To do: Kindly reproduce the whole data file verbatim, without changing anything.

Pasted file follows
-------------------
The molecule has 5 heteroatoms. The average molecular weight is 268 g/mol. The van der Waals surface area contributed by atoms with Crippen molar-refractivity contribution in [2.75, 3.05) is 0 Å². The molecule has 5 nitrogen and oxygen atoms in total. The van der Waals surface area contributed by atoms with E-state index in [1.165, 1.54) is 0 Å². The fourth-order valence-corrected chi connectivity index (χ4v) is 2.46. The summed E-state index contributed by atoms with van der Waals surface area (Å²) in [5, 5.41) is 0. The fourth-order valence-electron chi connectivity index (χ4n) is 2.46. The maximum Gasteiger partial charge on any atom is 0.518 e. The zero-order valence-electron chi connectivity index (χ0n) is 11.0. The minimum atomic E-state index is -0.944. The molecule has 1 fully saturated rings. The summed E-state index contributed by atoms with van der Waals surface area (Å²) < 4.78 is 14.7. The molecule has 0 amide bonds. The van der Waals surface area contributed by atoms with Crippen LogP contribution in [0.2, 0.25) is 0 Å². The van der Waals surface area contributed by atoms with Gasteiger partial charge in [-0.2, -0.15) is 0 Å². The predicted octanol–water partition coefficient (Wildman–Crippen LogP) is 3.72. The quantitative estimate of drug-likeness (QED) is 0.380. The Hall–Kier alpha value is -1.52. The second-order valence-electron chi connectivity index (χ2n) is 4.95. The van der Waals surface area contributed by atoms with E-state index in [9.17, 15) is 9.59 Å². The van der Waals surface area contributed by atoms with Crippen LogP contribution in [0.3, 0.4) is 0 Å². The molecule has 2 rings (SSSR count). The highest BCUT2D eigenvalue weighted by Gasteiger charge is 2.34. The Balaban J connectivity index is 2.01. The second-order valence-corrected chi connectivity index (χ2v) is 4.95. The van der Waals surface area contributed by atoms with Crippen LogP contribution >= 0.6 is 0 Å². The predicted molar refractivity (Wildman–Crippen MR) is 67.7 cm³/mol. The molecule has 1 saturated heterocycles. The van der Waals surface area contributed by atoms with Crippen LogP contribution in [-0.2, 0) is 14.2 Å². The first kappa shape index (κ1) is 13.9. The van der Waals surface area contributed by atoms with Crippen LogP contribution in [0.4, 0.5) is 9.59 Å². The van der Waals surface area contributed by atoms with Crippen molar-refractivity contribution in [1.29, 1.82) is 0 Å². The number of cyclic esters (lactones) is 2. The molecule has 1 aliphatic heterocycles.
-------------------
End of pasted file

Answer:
The molecule has 5 heteroatoms. The average molecular weight is 268 g/mol. The van der Waals surface area contributed by atoms with Crippen molar-refractivity contribution in [2.75, 3.05) is 0 Å². The molecule has 5 nitrogen and oxygen atoms in total. The van der Waals surface area contributed by atoms with E-state index in [1.165, 1.54) is 0 Å². The fourth-order valence-corrected chi connectivity index (χ4v) is 2.46. The summed E-state index contributed by atoms with van der Waals surface area (Å²) in [5, 5.41) is 0. The fourth-order valence-electron chi connectivity index (χ4n) is 2.46. The maximum Gasteiger partial charge on any atom is 0.518 e. The zero-order valence-electron chi connectivity index (χ0n) is 11.0. The minimum atomic E-state index is -0.944. The molecule has 1 fully saturated rings. The summed E-state index contributed by atoms with van der Waals surface area (Å²) < 4.78 is 14.7. The molecule has 0 amide bonds. The van der Waals surface area contributed by atoms with Crippen LogP contribution in [0.2, 0.25) is 0 Å². The van der Waals surface area contributed by atoms with Gasteiger partial charge in [-0.2, -0.15) is 0 Å². The predicted octanol–water partition coefficient (Wildman–Crippen LogP) is 3.72. The quantitative estimate of drug-likeness (QED) is 0.380. The Hall–Kier alpha value is -1.52. The second-order valence-electron chi connectivity index (χ2n) is 4.95. The van der Waals surface area contributed by atoms with E-state index in [9.17, 15) is 9.59 Å². The van der Waals surface area contributed by atoms with Crippen LogP contribution in [0.3, 0.4) is 0 Å². The molecule has 2 rings (SSSR count). The highest BCUT2D eigenvalue weighted by Gasteiger charge is 2.34. The Balaban J connectivity index is 2.01. The second-order valence-corrected chi connectivity index (χ2v) is 4.95. The van der Waals surface area contributed by atoms with Crippen LogP contribution >= 0.6 is 0 Å². The predicted molar refractivity (Wildman–Crippen MR) is 67.7 cm³/mol. The molecule has 1 saturated heterocycles. The van der Waals surface area contributed by atoms with Crippen LogP contribution in [-0.2, 0) is 14.2 Å². The first kappa shape index (κ1) is 13.9. The van der Waals surface area contributed by atoms with Crippen LogP contribution in [0.4, 0.5) is 9.59 Å². The van der Waals surface area contributed by atoms with Crippen molar-refractivity contribution in [1.29, 1.82) is 0 Å². The number of cyclic esters (lactones) is 2. The molecule has 1 aliphatic heterocycles.